Tagine of Diafa served at dinner: lamb shank marinated with saffron, Rass el Hanout (a blend of the best spices a shop owner has available), and other spices, slow-cooked for at least nine hours with onions, garlic, and aged butter. Served with quail eggs, caramelized prunes, sesame seeds, and roasted almonds.

In 2015, Bushra moved to the United States with her husband, Feizal. She continued cooking for friends and in 2018 she rebranded, opening Flavors of Morocco at Lancaster Marketplace in Manheim Township. The stand operated until the pandemic prompted its closure in 2020, but that was far from the end. Not to be without Bushra’s cooking, customers started calling her. “I told them, ‘I don’t have a [commercial] kitchen to cook for you guys.’” Customers “grieving” the loss of her food even stopped by her home to ask if she had food available. “I told my husband, ‘We have to make something,’” she says of utilizing the equipment from the marketplace to create a commercial kitchen. The real work was about to begin. 

Moroccan tagine, decorative serving dishes, arranged in the dinner buffet.

Through ASSETS, Bushra had support to start over yet again. “ASSETS gave me a grant, I took classes,” she explains. As spring approached, Bushra now had a certified commercial kitchen in the basement of her home. She began cooking again and customers flocked to her new place of business. Some asked if they could dine outside of her home, picnic style. “Let’s make it beautiful for people,” Bushra said to Feizal. With one table and an umbrella to start, “People were waiting two to three hours to sit down,” she says. “I would take each order then go into the kitchen to cook and plate food,” she recalls.” Soon, the word spread. “You have to start with what you have. When you start the action, the reaction will come. The action is whatever vibration you send into the universe,” she says.

“Since [then], it’s been word of mouth. I had to call my sister [Sanaa] from Oklahoma to help me,” Bushra continues. She’s also hired help from others in Morocco, including another of her seven sisters, Souad. “I need her the whole summer,” says Bushra, who sees her enterprise as an opportunity to support women through improving language and business skills well beyond cooking. “One girl, behind her are 10 to 15 people she’ll support,” Bushra notes. “I had the opportunity to come here. I love what I do. I want to give back to my country. Once I came here, I told myself I am an ambassador. I have to show people we have a lot to offer. I want people to have good food [that is] healthy and tastes good. All the spices, saffron, cardamom, garlic, anise, cinnamon, every plate has all the spices.”

Basmati rice.

As the chill of another winter approached, chef Bushra signed on as a vendor at Southern Market, a food hall in Downtown Lancaster. In January 2022, Southern Market opened for service and Bushra had a new place to cook for her patrons.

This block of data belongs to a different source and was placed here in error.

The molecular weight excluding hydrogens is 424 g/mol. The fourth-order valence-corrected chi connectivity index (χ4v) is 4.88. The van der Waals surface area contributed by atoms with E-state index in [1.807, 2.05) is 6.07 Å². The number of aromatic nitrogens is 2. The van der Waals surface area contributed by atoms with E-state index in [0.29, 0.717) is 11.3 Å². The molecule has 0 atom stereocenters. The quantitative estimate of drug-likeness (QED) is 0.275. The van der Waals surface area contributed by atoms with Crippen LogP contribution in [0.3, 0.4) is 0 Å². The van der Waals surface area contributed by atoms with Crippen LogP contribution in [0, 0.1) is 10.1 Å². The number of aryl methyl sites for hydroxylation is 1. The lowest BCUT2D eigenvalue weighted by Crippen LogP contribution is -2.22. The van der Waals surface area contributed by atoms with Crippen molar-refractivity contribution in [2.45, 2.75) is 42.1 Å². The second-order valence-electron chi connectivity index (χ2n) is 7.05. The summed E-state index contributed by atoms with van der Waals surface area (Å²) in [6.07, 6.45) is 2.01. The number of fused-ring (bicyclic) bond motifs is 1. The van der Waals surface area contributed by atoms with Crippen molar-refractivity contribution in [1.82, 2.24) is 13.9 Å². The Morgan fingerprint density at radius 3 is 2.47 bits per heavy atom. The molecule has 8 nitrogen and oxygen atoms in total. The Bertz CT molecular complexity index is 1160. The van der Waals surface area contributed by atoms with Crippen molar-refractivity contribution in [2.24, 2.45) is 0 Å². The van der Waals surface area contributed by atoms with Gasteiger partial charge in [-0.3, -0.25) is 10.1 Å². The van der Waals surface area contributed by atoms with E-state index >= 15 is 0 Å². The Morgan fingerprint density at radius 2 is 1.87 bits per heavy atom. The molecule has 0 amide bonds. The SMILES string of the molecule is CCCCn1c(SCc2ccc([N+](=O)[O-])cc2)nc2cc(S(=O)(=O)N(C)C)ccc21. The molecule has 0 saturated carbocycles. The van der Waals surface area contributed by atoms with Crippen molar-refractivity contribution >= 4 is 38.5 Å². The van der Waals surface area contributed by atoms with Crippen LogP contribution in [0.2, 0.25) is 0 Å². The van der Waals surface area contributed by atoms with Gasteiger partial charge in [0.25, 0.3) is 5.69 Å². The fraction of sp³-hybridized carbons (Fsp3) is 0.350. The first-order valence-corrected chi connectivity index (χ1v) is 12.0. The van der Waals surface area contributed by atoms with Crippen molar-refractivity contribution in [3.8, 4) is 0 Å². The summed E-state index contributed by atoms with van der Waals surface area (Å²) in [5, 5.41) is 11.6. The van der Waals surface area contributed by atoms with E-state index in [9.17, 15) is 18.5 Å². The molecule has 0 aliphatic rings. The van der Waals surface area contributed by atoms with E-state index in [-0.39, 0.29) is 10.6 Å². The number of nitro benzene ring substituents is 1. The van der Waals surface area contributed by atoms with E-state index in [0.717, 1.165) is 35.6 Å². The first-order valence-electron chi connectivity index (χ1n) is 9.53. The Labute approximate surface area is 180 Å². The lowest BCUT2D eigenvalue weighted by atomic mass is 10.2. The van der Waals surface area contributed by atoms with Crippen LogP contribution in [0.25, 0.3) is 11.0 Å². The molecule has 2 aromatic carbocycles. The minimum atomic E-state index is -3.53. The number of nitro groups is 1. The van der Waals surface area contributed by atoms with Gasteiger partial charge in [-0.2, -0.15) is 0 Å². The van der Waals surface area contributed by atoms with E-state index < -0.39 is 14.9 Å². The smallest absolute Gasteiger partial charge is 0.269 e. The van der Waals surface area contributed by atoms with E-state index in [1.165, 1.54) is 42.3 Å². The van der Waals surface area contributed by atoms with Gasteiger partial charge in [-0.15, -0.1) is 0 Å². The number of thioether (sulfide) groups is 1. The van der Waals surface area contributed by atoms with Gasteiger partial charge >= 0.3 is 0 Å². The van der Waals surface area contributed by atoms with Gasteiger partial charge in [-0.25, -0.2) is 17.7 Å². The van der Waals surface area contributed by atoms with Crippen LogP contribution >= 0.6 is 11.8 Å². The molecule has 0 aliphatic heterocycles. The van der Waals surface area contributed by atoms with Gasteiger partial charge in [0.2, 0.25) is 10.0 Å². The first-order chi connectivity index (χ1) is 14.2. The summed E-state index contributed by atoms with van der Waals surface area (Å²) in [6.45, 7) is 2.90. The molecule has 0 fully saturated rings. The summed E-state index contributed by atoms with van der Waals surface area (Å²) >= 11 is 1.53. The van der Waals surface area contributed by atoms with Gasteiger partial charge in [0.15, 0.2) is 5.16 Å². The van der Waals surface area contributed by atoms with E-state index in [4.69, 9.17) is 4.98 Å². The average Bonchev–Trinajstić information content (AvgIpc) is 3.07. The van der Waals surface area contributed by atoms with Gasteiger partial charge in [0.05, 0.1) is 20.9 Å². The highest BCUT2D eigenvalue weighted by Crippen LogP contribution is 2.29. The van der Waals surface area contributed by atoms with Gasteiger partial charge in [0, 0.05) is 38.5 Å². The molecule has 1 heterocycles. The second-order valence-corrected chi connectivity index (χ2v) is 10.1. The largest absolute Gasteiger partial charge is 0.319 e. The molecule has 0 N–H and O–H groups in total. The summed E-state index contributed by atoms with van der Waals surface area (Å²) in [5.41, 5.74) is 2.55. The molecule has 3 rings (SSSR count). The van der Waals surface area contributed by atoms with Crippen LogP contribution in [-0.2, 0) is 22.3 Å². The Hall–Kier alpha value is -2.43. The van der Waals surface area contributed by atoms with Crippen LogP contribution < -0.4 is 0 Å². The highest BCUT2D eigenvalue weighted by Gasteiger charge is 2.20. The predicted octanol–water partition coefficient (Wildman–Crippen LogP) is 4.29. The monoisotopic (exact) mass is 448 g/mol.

“We are all the same,” she philosophizes. “Ask questions. Look for solutions. Change your mindset. Be grateful. You have to believe, don’t wait for anything. All the time reach higher. Don’t make it comfortable. God has abundance in faith; whatever He gives to others, we can get the same amount. You are worth the same, it’s just finding the way to grab that,” she says. “It is up to us.”

Ladies Night

Once a season, the Moroccan Experience takes on a slightly different format, elevated to an exclusive ladies’ night. Women embracing the occasion can quite literally let their hair down, dance, and enjoy a Moroccan feast, with a couple of additions. There is often a DJ on hand, and guests can experience the temporary artwork of henna, traditionally found at celebratory events. (Date TBD.) 

For more information, visit usflavorsofmorocco.com and southernmarketlancaster.com. 

The Menu 


  • Samosas: spicy (like cinnamon or cardamom), with a satisfying crunch. Fried yet not oily.
  • Shrimp: served with a sweet sauce, chilled and refreshing.
  • Hummus: served with pitas chips. Creamy with notes of citrus.
  • Skewer tomato mozzarella: The sausage is bright with the tomato, black pepper
  • Chutney: the zesty Moroccan trio salad entails beets, carrots, and green beans (or eggplant).


  • Moroccan Chicken Tagine: chicken cooked with saffron, preserved lemons and olives.
  • Chicken Tikka Masala: the chicken is moist, flavorful and rich with a dry, spicy heat. The rice is tender and assumes the flavor of the chicken.
  • Diafa: this lamb shank tagine is served with caramelized prunes, quail eggs and sesame seeds. The lamb is tender and flavorful, making it a standout entree.
  • Hummus: with olive oil
  • Organic Carrot Salad
  • Hibiscus Juice: a must-try kombucha-like tea with an aroma that encapsulates the essence of hibiscus. Brilliantly refreshing on a humid night, the crisp flavor is neither overpowering nor excessively floral.


  • Hot Unsweetened Herbal Tea
  • Baklava
  • Moroccan Biscotti 
  • Moroccan Peanut Butter Cookies

Bushra performs a tea ceremony ahead of the dessert course.

A meeting of two cultures. Colorful Moroccan-style tents stand in the shadow of an iconic Lancaster County barn.